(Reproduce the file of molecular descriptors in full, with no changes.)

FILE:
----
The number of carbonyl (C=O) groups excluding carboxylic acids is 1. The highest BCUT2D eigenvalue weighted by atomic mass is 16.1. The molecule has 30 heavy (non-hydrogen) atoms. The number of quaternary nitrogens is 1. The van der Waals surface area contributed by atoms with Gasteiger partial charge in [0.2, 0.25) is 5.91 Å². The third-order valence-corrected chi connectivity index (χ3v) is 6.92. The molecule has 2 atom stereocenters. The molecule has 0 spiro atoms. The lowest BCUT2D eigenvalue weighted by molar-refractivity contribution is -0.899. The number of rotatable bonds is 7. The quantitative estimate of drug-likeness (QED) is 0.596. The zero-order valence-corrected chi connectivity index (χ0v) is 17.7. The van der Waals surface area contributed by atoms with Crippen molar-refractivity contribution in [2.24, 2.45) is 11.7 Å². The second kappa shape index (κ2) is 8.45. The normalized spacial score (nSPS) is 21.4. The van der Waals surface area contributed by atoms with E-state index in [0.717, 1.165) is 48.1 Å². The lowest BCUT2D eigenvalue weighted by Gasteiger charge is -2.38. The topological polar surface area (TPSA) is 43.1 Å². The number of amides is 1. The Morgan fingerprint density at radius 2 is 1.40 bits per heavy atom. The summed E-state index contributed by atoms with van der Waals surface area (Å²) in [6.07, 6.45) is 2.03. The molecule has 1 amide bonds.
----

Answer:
The number of carbonyl (C=O) groups excluding carboxylic acids is 1. The highest BCUT2D eigenvalue weighted by atomic mass is 16.1. The molecule has 30 heavy (non-hydrogen) atoms. The number of quaternary nitrogens is 1. The van der Waals surface area contributed by atoms with Gasteiger partial charge in [0.2, 0.25) is 5.91 Å². The third-order valence-corrected chi connectivity index (χ3v) is 6.92. The molecule has 2 atom stereocenters. The molecule has 0 spiro atoms. The lowest BCUT2D eigenvalue weighted by molar-refractivity contribution is -0.899. The number of rotatable bonds is 7. The quantitative estimate of drug-likeness (QED) is 0.596. The zero-order valence-corrected chi connectivity index (χ0v) is 17.7. The van der Waals surface area contributed by atoms with Crippen molar-refractivity contribution in [2.24, 2.45) is 11.7 Å². The second kappa shape index (κ2) is 8.45. The normalized spacial score (nSPS) is 21.4. The van der Waals surface area contributed by atoms with E-state index in [0.717, 1.165) is 48.1 Å². The lowest BCUT2D eigenvalue weighted by Gasteiger charge is -2.38. The topological polar surface area (TPSA) is 43.1 Å². The number of amides is 1. The Morgan fingerprint density at radius 2 is 1.40 bits per heavy atom. The summed E-state index contributed by atoms with van der Waals surface area (Å²) in [6.07, 6.45) is 2.03. The molecule has 1 amide bonds.